Leaving the military can be challenging. As servicemembers transition to the civilian world, it’s common to stray from rigorous training schedules and develop unhealthy habits. Nearly 8 in 10 veterans are overweight or obese, according to the Department of Veterans Affairs.
I promised myself that I would never become the “overweight veteran” when I left the Marine Corps in 2011. Since I continue to break that promise, I was beyond excited to try Noom, a weight loss program that helps users manage their diet and create a permanent lifestyle change. While I can’t make up for lost time, having the tools to succeed now is the first step in the right direction.
When I was in the military, staying in shape was more than just a priority, it was a requirement. Not meeting that requirement resulted in punishment, additional physical training, or expulsion. The culture was geared toward maintaining unit combat readiness, which meant there were always like-minded individuals ready to hit the gym, go for a run, and hold you accountable.
In the spirit of that culture, I wanted teammates to hold me accountable in my Noom journey. I recruited two colleagues — one veteran and one civilian, who were willing to give it a shot. When you try Noom, I highly recommend getting a few friends on board so you can work together.
The overall consensus is that the program helped us, and it may be able to help you too. Below are our thoughts on Noom, which offers a 14-day trial, available for iOS and Android.
The good stuff
- There’s an online coach just for you. You need someone who understands what drives you to keep you on track. Based on the answers from your initial questionnaire, your Noom coach will message you daily to remind you of why you’re dedicated to building a healthier version of yourself. It’s a lot like that friend in the barracks, asking you how much you can bench.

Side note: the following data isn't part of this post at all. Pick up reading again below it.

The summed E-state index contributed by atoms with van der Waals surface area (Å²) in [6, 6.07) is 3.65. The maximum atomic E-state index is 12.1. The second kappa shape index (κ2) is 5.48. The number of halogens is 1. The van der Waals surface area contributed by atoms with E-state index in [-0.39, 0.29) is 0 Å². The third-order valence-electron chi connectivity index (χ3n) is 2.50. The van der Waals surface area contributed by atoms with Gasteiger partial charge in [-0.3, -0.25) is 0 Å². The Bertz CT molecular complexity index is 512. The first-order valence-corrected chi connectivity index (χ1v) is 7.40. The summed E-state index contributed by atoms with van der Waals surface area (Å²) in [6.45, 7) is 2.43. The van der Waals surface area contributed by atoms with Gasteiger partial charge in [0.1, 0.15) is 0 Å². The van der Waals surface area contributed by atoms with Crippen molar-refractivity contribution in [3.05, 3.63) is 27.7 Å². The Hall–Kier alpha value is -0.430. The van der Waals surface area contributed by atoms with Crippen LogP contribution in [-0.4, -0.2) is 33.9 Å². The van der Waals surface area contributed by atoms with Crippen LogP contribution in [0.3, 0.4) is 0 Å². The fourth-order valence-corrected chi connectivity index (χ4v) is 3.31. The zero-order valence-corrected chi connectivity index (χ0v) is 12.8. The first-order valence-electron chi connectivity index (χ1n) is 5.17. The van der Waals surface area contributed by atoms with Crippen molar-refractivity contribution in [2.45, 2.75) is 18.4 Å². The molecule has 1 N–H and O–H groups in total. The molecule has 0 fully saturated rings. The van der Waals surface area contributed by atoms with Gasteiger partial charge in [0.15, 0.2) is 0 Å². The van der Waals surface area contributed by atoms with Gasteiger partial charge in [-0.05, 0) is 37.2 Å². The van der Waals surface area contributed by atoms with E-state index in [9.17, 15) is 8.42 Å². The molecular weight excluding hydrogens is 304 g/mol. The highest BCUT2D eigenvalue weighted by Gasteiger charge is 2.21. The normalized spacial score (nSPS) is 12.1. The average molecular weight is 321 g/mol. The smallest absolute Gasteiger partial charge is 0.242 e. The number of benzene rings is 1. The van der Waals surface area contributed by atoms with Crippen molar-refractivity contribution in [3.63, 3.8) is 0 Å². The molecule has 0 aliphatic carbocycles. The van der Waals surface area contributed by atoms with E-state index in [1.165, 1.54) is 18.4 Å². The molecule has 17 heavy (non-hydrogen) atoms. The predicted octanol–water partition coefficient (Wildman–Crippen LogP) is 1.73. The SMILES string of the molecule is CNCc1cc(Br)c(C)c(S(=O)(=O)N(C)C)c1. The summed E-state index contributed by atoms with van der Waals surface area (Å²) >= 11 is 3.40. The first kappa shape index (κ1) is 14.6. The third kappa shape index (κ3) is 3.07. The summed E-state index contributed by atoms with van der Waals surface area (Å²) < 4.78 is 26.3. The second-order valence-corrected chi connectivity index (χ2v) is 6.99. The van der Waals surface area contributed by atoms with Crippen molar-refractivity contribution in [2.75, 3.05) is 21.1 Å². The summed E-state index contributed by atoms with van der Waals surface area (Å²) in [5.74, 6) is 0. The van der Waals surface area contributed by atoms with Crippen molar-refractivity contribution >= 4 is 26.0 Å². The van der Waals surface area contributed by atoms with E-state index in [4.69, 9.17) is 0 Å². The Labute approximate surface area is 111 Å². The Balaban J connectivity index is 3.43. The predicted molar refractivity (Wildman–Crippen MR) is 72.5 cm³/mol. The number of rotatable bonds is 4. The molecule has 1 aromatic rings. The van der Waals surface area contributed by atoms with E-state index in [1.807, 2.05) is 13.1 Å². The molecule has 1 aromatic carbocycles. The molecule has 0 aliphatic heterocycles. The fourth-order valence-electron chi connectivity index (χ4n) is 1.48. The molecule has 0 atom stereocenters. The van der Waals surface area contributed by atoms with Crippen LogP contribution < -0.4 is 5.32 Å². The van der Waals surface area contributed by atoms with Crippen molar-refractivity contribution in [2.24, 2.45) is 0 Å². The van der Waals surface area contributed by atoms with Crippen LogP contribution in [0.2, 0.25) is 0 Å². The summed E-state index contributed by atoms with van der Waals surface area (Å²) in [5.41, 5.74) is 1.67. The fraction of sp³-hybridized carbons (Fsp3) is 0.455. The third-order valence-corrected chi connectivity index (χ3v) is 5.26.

- Meal tracking. Noom has an extensive food library so it’s easy to track your meals. By observing what you eat, you realize how much more is consumed every day versus what is actually needed. Through this exercise, I gained confidence in my choices of nutrient rich calories over empty calories that slowed me down.
- Exercise tracking. Just like checking off your to-do list at work, it feels amazing to log your exercise and get positive feedback. It’s much better when you post to Noom instead of your Instagram feed. There’s already too much of that.
What needs work
Just like an after-action review, below are a few things that, if improved, would have made our trials even more successful.
- The initial questionnaire is lengthy. I was anxious to start shedding quarantine lbs, but the number of questions was dizzying and made me procrastinate. While the questions are used to better coach you and ensure you get your money’s worth, it may cause some to put the phone down before realizing the full benefits of the program.
- I found that the calorie goal was slightly lower than what I required, in that my energy levels would drop more so than usual throughout the day once I transitioned to the new diet. I adjusted accordingly and listened to my body, which is vital in the weight loss journey. Everybody is different, just make sure not to cheat your tracker, so you can ultimately better understand your unique makeup.
- No desktop version. Noom is only available on iOS and Android mobile devices, and I found this to be slightly limiting. It would certainly be convenient to log in on my desktop while eating lunch.
My colleagues and I lost a combined weight of 23 lbs over 30 days using the Noom program. I won’t lie and say it was a breeze, because it wasn’t. There are many times you want to overindulge, have an extra beer, or skip out on your afternoon run. But every day Noom was there to remind us that weight management is the most rewarding work you can do for yourself, with lasting results.
I highly recommend Noom to anyone that’s looking to make a positive change in their health and well being. Staying in shape will undoubtedly make your transition to civilian life much easier.
This article is sponsored by Noom.